You see, for years it has been thought that tarpon head offshore to spawn, and that the eggs and larvae ride the tides back into the backwaters where they spend the next few years of their life. This idea doesn't sound too far-fetched for areas with access to the ocean, but the north end of the Indian River and the south end of the Mosquito Lagoon are far removed from any open inlet system. This begs the question of whether these fish breed inshore, much like the bull redfish in the Mosquito Lagoon. DNA data has been collected on these baby tarpon for a few years now by a few of the best tarpon fisherman in the area. The DNA samples are taken with the items provided in the free kits available directly from the Florida Wildlife Commission (FWC) or at local tackle shops. Once samples are taken, they are sent to the FWC-Fish and Wildlife Research Institute for analysis and charting.
The little tarpon bite has been wide open these past few days with all the rain we have had, so I knew it was time to go looking for them. My favorite way to target them is with a fly rod. These pint-sized tarpon are just as aggressive as the hundred pound version, and will take a fly if it matches the size of the prey they are feeding on. I got to the first spot just at first light, and I wasn't disappointed. Everywhere I looked there were tarpon rolling - there must have been hundreds of them. On the first cast with the fly rod, I was rewarded with this amazing mini replica of a hundred pounder:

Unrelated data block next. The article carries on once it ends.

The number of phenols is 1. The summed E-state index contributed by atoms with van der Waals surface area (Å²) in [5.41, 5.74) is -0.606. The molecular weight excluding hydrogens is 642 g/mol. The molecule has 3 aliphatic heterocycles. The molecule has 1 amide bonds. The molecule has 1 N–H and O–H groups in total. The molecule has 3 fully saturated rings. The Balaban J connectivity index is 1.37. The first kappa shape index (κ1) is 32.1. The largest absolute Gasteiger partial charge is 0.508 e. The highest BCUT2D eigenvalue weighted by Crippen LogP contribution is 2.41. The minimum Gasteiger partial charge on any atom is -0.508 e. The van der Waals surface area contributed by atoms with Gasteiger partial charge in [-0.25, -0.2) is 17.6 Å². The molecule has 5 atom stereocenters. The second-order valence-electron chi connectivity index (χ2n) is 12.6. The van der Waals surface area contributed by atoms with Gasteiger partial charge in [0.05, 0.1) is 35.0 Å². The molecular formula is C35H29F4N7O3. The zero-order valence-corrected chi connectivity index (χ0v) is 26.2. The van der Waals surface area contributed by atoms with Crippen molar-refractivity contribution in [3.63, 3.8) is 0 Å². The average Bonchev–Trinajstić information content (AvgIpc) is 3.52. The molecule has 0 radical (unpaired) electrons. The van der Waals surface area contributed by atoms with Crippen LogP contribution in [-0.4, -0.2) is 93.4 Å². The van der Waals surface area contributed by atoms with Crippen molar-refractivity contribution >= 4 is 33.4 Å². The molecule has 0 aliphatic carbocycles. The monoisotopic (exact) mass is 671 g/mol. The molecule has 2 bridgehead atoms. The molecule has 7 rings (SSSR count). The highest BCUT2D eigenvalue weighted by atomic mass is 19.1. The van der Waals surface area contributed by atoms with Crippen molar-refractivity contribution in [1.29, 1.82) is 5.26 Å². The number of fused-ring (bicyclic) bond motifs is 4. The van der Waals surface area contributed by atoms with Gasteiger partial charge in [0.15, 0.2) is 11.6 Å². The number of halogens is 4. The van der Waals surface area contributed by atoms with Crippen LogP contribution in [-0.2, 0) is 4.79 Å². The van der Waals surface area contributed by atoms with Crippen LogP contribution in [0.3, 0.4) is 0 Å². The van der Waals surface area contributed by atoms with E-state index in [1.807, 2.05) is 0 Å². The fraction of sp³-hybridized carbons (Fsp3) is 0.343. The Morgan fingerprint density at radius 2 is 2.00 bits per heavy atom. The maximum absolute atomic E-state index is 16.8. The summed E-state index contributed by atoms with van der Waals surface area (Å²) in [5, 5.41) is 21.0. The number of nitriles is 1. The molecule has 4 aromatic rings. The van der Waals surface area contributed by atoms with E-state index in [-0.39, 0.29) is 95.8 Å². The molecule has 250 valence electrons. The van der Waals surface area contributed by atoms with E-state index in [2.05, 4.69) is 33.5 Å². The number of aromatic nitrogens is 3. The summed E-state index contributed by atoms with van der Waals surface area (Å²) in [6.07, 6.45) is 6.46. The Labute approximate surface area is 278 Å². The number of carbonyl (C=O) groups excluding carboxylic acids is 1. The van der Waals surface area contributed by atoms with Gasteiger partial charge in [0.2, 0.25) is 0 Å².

Once a DNA sample was taken, he was placed back into his nursery. A little while later I picked up another one also on fly:
My buddy Capt. Scott Rawson showed up with his brand new fly combo, in search of his first tarpon on fly. By this time, most of the fish had stopped rolling, so we moved to another area where I have found them in the past. Scott made a great cast in tight quarters, and got his first Tarpon:
I also ended up with a few more.
If you fish for tarpon of any size, please take the time to get a DNA sample and send it in for processing (instructions are in the package) so that future anglers may enjoy catching these amazing fish.
My fish came on a fly I call Trey's Mullet: